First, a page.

Choosing the right fitness tools for you
Wearable fitness tech is hot right now. And at the beginning of the year, many people wanting to work on their fitness may well start by investing in one of these fitness gadgets. Like many dedicated fitness fanatics, I love such fitness tools and gadgets and have a hard time not wanting to drool over the latest cool-looking/sounding/functioning device. However, the usefulness of such fitness gadgets to your fitness goals really does depend on the sort of person you are. Below I list three common examples of functionality within fitness tech and how best I think they should be used. (Nb some fitness gadgets combine all three – and more – functions).
The heart rate monitor (HRM)
This is my favourite fitness gadget because for the most part they are pretty accurate and not too expensive. They measure the heart rate in beats-per-minute and record your average heart rate over the workout time. I best use my HRM in two ways: to monitor how my heart is performing as I exercise, and then at the end of the workout, a brief, congratulatory look at the summary screen for the whole workout (see pic above).
The interval timer
This inexpensive piece of hardware can either be a wristwatch, round-the-neck stopwatch, or clip-on timer. Once pre-programmed before the workout, they function as a reminder to the exerciser to either stop or start work again. There is a ‘whip-crack’ element to these devices as they can encourage you to move on to the next part of your workout before you would shave chosen to do so yourself. These timers work best for exercisers who lose focus during their workout. Perhaps they rest too long between exercises, or don’t keep up with a run long enough to see benefits.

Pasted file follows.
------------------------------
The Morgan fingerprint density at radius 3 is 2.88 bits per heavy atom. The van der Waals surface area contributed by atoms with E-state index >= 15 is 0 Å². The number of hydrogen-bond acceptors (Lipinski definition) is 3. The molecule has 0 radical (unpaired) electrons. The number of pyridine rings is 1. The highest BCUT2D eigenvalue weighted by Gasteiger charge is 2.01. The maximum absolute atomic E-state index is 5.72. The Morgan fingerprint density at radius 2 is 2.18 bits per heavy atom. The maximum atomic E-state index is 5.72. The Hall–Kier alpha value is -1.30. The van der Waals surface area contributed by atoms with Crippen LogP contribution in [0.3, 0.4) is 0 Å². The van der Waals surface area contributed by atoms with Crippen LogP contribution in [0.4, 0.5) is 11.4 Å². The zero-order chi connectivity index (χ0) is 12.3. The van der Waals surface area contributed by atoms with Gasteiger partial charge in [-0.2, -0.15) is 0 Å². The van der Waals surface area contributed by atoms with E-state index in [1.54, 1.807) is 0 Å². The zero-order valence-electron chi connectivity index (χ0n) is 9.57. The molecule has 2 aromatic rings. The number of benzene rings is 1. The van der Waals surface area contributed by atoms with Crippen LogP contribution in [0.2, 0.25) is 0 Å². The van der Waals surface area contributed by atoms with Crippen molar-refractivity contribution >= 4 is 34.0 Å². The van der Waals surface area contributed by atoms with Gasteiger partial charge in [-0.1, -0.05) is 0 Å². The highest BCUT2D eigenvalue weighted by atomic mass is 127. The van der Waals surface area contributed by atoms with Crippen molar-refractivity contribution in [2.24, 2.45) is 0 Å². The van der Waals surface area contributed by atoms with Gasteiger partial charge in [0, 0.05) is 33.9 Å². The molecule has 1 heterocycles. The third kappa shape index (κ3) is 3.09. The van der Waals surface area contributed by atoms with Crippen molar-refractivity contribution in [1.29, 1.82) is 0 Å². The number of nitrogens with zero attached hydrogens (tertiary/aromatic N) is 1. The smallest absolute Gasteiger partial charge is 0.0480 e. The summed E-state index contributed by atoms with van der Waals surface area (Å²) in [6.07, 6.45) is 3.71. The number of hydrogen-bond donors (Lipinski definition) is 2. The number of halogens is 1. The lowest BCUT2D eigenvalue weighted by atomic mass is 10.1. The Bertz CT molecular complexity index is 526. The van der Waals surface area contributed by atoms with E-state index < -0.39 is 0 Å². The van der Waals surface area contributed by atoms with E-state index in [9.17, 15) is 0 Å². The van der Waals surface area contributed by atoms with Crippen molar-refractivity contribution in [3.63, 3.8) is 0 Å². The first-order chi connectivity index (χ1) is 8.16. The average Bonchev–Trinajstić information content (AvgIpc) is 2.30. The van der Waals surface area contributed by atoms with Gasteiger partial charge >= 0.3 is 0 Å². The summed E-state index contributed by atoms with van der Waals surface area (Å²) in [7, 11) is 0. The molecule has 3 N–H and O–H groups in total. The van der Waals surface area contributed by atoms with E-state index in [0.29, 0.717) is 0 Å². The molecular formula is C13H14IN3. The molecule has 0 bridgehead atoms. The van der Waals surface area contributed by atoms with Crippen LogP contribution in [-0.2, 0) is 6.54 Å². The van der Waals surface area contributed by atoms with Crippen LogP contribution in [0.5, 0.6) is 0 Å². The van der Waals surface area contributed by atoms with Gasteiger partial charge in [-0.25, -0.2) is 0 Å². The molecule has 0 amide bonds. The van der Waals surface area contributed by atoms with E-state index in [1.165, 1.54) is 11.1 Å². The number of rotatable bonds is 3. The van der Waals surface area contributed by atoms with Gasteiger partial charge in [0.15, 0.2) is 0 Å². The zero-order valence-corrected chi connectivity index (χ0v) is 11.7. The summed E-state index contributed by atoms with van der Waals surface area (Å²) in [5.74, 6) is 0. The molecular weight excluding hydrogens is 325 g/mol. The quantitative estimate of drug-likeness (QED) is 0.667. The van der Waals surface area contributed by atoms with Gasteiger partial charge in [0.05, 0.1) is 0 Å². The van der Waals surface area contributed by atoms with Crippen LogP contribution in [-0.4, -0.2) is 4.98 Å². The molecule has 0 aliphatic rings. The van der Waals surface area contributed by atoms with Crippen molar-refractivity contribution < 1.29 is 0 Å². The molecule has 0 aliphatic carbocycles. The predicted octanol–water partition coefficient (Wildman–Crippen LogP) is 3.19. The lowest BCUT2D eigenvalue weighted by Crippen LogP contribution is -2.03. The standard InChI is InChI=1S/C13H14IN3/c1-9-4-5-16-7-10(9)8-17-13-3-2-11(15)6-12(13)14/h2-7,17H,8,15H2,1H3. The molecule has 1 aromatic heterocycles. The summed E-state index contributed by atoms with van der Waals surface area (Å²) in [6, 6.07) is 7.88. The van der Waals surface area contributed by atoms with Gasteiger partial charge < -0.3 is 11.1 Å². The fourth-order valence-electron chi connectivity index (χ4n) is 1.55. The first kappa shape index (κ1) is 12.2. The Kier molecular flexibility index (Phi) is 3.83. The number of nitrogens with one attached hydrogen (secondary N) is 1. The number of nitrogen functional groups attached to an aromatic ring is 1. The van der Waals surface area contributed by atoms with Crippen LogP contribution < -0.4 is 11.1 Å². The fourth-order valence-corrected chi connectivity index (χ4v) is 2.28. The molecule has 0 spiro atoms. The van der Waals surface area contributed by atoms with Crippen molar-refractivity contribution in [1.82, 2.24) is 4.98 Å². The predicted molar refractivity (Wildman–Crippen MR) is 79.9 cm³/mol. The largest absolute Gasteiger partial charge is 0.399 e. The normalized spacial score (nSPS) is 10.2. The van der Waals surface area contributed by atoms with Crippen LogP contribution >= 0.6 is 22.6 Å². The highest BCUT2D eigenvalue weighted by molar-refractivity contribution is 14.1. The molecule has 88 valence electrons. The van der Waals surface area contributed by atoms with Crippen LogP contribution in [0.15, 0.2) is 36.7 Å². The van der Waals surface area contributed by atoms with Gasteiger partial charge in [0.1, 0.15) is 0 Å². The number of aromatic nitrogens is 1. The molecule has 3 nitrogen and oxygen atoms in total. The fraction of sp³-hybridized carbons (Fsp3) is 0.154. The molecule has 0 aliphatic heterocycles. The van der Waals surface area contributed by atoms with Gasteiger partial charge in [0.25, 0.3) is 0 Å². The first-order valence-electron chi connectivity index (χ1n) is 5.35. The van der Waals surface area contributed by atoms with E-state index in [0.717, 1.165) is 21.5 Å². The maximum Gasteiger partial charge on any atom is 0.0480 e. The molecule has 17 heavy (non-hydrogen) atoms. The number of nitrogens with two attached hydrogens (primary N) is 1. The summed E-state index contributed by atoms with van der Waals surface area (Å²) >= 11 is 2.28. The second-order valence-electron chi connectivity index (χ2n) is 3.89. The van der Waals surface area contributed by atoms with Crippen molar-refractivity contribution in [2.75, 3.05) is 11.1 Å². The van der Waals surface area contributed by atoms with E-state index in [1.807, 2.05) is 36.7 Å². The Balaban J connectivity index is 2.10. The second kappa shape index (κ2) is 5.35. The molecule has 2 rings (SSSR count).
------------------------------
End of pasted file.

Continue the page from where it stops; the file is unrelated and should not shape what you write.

The movement tracker
The most popular fitness tech at the moment, these gadgets will keep track of overall movement, not just exercise. Often they contain a downloadable report which may appeal to the more analytical person or someone who needs a motivational goal/reward. For many this comes in the form of the number of calories burned which can be a strong motivational factor to continue exercising. It’s debatable how accurate this figure may be from device to device. But so long as the calorie counting remains consistent, at least you have data to work on.
Technology does have a useful place in Muddy Plimsolls’ training. They can provide hard data for a personal trainer or exerciser to work with and make the best of every workout.
(Nb this is an update of a post originally from 2010)